POINT PLEASANT — Motivational speaker Tony Hoffman will be coming to Point Pleasant Junior/Senior High School (PPJ/SHS) next week.
PPJ/SHS Principal Bill Cottrill said the event will be held Wednesday, May 2, 1 p.m. in the Wedge Auditorium.
Hoffman is a former BMX Elite Pro and Olympic coach as well as a recovering addict. According to Hoffman’s website, while Hoffman was in high school he started using alcohol, marijuana, and prescription painkillers becoming addicted. Hoffman committed a crime which landed him in prison for two years. Upon release, Hoffman turned over a new leaf, he placed second at the 2016 World Championships in Medellin Colombia in the Masters Pro class and was a 2016 Rio Olympic Games Coach. Hoffman is the founder and director of the Freewheel project and has dedicated his life to spreading awareness about substance abuse.
Cottrill stated, “Tony has an important story to tell and I am grateful that our students will get to hear his message. Drug use and addiction are rising in the state of West Virginia and we have to do everything we can to let our young people see the real picture of what addiction looks like and how it can destroy a career or a life. On the other hand, they also need to see that there is a way out. It’s a long hard road, but it can be done with the right support. They need to know we are there to help them. Tony’s story is of tragedy and triumph.”
Todd Bowen, of New Life Clinic, reached out to Cottrill offering to sponsor Hoffman’s visit to PPJ/SHS. Bowen said prevention is a big part of the solution to the opioid problem.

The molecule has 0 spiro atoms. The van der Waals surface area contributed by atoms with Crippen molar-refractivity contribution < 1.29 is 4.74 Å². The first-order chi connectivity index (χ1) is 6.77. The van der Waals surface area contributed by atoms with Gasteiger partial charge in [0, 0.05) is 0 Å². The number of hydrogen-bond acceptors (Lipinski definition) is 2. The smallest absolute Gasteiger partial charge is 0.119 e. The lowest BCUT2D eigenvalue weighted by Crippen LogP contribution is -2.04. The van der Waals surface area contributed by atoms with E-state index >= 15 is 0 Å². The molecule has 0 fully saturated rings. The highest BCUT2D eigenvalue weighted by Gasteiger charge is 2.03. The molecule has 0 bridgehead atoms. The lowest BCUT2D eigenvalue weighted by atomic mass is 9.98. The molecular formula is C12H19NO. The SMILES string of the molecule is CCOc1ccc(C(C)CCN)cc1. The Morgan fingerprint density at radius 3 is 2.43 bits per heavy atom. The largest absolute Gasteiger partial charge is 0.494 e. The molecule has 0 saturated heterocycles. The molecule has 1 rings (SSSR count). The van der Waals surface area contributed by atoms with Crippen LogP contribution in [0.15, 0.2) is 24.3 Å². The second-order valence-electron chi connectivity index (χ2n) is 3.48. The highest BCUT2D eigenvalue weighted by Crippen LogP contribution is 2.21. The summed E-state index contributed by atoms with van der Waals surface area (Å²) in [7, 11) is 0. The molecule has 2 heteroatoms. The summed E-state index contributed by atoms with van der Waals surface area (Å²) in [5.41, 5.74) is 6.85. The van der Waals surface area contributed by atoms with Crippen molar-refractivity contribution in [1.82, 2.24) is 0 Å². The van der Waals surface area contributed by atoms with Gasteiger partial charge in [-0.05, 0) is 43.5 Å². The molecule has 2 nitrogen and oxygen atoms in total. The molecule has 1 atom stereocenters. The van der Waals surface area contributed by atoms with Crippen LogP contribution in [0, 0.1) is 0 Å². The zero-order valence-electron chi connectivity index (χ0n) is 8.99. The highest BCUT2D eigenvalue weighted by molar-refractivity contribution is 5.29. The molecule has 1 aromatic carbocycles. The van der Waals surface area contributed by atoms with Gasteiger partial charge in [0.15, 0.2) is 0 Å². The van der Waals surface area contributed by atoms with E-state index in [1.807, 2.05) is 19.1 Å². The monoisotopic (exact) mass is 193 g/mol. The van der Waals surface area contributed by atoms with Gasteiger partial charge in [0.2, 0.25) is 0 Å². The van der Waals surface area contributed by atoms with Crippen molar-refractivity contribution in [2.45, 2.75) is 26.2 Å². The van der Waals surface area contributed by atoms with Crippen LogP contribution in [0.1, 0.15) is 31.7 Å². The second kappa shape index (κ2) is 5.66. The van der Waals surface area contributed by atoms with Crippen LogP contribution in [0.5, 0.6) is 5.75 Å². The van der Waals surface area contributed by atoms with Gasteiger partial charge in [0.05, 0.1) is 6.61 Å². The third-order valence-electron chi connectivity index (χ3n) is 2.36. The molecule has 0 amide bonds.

Mason County schools’ juniors and seniors have been invited to the event. Bowen said he wanted to reach the students before summer because Hoffman’s story can aid them in saying no to illicit activities.
Since Wahama, Hannan, PPJ/SHS, and the Mason County Career Center (MCCC) have so many students in total, Bowen said it was decided to have the juniors and seniors from the four schools attend as they are more the likely group to be exposed to difficult situations involving drugs and alcohol.
Cottrill added, “Juniors and seniors see more of the peer pressure to drink or do drugs more than any other age group. Our seniors are leaving and going out into the real world, while our juniors will be stepping up into our school’s leadership. We want them to get the message and spread it to those around them.”
Cottrill said if Wahama’s and Hannan’s students cannot attend, then the entire student body of PPJ/SHS and MCCC will attend the event.
Erin Perkins is a staff writer for Ohio Valley Publishing.
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